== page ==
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Hillary Clinton offers reporters an olive branch and a yardstick

Clinton offered the press corps an olive branch in one hand and a proverbial yardstick she will judge them with in the other.

In her last scheduled public appearance before embarking on a presidential campaign, Hillary Clinton offered the press corps that will cover her for the next two years an olive branch in one hand and a proverbial yardstick she will judge them with in the other.

The former secretary of state has a famously "complicated” relationship with the media, as she put it, but appeared Monday night at a ceremony in Washington, D.C. to present the Robin Toner prize for journalism. “I am well aware that some of you may be a little surprised to see me here,” Clinton cracked to the room full of Washington political reporters -- the first in a series of jokes at her own expense.

With self-effacing humor and an awareness of her own foibles in dealing with the press, Clinton offered an olive branch to the fourth estate. “I am all about new beginnings. A new granddaughter, another new hairstyle, a new email account. So why not a new relationship with the press?” Clinton asked. “So here goes: no more secrecy. No more zone of privacy. After all, what good did that do me?”

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She even offered a pitch-perfect industry joke about college newspapers transitioning to new digital content platforms, including the buzzy new live streaming app Meerkat.

But at the same time, Clinton presented the journalists who are about cover her campaign with a yardstick against which she will measure them in the legacy of Robin Toner.

Toner was the first woman to be named national political correspondent for the New York Times, and covered Clinton in the White House and beyond. Toner died in 2009 and a prestigious award has been presented in her honor since 2010, thanks to the work of her husband, Peter Gosselin, another reporter whom she met covering Clinton’s failed health care reform effort.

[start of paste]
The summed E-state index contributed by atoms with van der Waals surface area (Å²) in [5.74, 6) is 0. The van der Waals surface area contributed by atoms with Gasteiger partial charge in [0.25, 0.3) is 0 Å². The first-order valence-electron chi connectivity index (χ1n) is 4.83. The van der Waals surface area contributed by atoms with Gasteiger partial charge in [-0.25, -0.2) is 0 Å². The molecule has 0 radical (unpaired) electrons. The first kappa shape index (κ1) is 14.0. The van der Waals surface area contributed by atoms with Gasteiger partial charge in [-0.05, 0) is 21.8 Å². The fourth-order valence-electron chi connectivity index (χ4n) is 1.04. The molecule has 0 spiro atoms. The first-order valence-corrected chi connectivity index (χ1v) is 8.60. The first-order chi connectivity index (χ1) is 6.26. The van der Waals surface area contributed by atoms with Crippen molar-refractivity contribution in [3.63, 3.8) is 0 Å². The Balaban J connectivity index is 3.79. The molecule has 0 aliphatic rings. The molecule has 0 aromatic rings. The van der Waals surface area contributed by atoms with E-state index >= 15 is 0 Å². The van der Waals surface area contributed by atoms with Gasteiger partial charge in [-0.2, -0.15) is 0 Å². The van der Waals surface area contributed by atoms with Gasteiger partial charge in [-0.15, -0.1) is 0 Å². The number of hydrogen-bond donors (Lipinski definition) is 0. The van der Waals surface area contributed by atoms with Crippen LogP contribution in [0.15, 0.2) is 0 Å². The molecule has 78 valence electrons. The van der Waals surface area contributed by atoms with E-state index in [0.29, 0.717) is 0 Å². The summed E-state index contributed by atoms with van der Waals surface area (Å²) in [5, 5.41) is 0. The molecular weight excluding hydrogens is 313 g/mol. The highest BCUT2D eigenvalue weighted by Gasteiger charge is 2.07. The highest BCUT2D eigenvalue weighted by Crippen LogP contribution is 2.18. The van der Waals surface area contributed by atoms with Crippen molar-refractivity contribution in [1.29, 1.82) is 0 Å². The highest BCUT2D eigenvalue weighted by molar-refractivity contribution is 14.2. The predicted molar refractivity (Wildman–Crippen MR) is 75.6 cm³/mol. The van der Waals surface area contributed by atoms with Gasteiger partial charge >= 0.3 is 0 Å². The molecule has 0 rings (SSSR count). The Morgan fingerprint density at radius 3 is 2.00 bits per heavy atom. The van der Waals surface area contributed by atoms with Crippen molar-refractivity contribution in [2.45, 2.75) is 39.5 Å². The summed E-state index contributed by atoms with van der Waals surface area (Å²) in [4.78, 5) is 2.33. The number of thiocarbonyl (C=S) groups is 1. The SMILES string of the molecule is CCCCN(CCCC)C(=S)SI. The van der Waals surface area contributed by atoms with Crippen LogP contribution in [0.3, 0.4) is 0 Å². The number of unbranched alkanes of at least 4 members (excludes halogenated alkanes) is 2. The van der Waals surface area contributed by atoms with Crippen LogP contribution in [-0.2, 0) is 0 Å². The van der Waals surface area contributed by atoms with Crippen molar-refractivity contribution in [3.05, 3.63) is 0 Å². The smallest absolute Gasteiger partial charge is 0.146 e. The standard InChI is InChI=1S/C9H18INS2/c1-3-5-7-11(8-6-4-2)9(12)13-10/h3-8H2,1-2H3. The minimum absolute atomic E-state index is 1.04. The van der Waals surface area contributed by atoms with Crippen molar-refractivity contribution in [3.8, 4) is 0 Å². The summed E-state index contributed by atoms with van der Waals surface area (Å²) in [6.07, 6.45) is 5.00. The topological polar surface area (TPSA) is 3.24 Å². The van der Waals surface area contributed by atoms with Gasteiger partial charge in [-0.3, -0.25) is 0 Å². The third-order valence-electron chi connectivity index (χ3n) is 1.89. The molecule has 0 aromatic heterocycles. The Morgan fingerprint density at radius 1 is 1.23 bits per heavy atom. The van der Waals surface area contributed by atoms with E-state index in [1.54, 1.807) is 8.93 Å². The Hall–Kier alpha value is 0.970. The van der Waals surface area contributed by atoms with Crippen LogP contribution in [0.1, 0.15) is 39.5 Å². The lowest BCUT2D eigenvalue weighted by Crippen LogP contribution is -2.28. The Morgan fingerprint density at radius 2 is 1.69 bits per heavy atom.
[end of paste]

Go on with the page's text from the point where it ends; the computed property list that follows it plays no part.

“She really set a high standard,” Clinton said of Toner, explaining that the journalist focused on policy over politics. “Journalism that informs our debates, educates our citizens, and makes it possible to base public policy decisions on evidence rather than ideology,” she said.

The former secretary of state and made it clear that Toner was the exception, however, and worried that economic and technological forces have made it even more difficult for journalists to do serious journalism today. And with her praise for Toner and serious journalism, and calls for more journalism awards, Clinton suggested a guide for how she thinks reporters should cover presidential campaigns.

“We need more than ever smart, fair-minded journalists to challenge our assumptions, push us towards new solutions, and hold all of accountable,” Clinton said. That didn’t mean she expects brown nosing. Toner "always put you in the spot," Clinton said, "but in a way that you felt was totally fair. It was a search for understanding.”